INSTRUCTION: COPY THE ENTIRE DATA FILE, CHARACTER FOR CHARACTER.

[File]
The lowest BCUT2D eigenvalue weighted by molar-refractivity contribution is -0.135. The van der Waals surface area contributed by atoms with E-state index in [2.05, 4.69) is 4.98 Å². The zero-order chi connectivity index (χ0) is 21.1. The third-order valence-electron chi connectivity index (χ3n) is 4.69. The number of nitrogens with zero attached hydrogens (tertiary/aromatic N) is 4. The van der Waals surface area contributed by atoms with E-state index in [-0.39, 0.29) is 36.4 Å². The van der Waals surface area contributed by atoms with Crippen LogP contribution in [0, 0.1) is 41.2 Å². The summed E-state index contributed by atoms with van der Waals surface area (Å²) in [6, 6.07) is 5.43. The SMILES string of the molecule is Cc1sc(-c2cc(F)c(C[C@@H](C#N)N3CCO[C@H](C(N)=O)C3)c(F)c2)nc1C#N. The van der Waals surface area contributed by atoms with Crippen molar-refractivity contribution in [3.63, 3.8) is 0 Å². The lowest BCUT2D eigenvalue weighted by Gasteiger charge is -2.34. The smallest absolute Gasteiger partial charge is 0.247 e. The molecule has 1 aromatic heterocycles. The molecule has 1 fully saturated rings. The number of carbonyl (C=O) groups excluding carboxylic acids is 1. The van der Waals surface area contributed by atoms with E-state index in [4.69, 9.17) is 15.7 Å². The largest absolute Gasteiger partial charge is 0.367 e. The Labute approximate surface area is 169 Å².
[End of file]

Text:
The lowest BCUT2D eigenvalue weighted by molar-refractivity contribution is -0.135. The van der Waals surface area contributed by atoms with E-state index in [2.05, 4.69) is 4.98 Å². The zero-order chi connectivity index (χ0) is 21.1. The third-order valence-electron chi connectivity index (χ3n) is 4.69. The number of nitrogens with zero attached hydrogens (tertiary/aromatic N) is 4. The van der Waals surface area contributed by atoms with E-state index in [-0.39, 0.29) is 36.4 Å². The van der Waals surface area contributed by atoms with Crippen LogP contribution in [0, 0.1) is 41.2 Å². The summed E-state index contributed by atoms with van der Waals surface area (Å²) in [6, 6.07) is 5.43. The SMILES string of the molecule is Cc1sc(-c2cc(F)c(C[C@@H](C#N)N3CCO[C@H](C(N)=O)C3)c(F)c2)nc1C#N. The van der Waals surface area contributed by atoms with Crippen molar-refractivity contribution in [3.63, 3.8) is 0 Å². The lowest BCUT2D eigenvalue weighted by Gasteiger charge is -2.34. The smallest absolute Gasteiger partial charge is 0.247 e. The molecule has 1 aromatic heterocycles. The molecule has 1 fully saturated rings. The number of carbonyl (C=O) groups excluding carboxylic acids is 1. The van der Waals surface area contributed by atoms with E-state index in [4.69, 9.17) is 15.7 Å². The largest absolute Gasteiger partial charge is 0.367 e. The Labute approximate surface area is 169 Å².